Religious Reform and the Laity in Late Medieval Europe
edited by Miri Rubin
pp. 152, € 39,00
Modus Vivendi is a collection of essays by scholars who
seek to discover lay men and women within the projects of reform and
renewal in later medieval Europe. Religious life was never without
change, yet religious orders, preachers, and institutions of learning
proclaimed their desire to make religious life more sincere. In doing
so, they occasionally developed a mission to lay people alongside
professional religious. Such encounters with the laity – through the
writing of theology in the vernacular, in the delivery of charismatic
preaching, in the operation of inquisition into heresy, in the
composition of new liturgies, and through networks of patronage –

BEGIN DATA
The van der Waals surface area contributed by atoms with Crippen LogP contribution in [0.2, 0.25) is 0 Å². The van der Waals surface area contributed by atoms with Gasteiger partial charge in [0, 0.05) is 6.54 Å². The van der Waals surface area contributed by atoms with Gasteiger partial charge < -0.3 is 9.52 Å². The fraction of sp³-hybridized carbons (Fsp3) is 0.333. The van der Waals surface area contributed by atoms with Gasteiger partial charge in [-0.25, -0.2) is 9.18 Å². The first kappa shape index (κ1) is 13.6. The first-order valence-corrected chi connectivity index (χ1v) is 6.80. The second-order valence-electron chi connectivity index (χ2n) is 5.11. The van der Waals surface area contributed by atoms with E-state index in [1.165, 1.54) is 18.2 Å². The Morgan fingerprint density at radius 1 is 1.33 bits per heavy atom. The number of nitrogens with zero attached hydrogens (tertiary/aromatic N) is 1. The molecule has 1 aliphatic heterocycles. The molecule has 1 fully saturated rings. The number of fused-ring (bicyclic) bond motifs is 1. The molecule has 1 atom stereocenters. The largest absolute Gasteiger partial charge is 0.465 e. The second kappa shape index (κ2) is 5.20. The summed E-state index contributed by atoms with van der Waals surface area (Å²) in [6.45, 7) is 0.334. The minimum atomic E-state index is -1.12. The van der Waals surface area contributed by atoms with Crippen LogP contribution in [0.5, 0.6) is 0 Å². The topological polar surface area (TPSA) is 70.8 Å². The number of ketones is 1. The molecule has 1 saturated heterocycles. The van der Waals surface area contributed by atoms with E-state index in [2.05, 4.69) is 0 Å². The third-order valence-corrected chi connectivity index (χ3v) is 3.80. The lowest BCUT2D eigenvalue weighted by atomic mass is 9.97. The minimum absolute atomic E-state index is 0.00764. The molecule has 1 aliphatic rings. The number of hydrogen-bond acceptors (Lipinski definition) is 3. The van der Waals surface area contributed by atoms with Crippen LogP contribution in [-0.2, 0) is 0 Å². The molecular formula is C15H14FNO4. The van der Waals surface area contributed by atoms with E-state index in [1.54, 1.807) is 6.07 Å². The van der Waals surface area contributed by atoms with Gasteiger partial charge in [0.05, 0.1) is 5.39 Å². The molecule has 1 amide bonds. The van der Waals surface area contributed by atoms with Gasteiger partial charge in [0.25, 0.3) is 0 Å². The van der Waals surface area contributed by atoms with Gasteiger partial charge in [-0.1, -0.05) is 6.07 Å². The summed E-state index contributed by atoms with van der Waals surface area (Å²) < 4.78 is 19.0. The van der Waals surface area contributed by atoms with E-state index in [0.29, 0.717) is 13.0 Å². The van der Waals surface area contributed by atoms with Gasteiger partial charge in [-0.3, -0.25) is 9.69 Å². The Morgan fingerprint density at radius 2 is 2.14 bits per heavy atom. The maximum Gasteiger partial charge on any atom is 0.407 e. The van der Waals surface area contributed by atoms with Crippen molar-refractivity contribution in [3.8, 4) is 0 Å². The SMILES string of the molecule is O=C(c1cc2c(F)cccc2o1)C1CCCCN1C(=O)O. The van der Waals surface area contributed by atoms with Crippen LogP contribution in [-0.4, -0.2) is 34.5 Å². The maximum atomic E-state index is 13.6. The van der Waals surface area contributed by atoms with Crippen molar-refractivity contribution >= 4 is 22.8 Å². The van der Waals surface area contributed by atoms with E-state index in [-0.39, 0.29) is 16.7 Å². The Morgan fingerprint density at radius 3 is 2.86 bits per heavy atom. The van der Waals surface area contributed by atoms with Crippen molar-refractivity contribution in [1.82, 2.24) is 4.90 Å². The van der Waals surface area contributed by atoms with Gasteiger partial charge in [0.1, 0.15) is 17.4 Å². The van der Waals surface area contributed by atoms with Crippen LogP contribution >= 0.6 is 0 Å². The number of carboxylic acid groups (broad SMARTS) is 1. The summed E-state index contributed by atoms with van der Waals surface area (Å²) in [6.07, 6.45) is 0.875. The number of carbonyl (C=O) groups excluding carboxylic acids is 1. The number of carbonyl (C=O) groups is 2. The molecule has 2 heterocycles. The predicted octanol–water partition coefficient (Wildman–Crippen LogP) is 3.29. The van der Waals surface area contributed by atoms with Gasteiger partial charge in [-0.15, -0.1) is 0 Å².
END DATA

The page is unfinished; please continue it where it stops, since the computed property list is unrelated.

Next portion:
created modes of living religion – modus vivendi – of
creativity as well as discipline. They contributed to religious life
beyond the routine provisions of parish life, and often included women
in novel ways.
Modus Vivendi spans European regions across the period
1350-1500 in its studies, based on texts, objects, and images which have
been little studied so far.
Miri Rubin is Professor of Medieval and Early Modern History at Queen Mary University of London. Her most recent books are Cities of Strangers: Making Lives in Medieval Europe (Cambridge University Press, 2020), and the translation/edition in Penguin Classics, Thomas of Monmouth, The Life and Passion of William of Norwich (Penguin Press, 2014).
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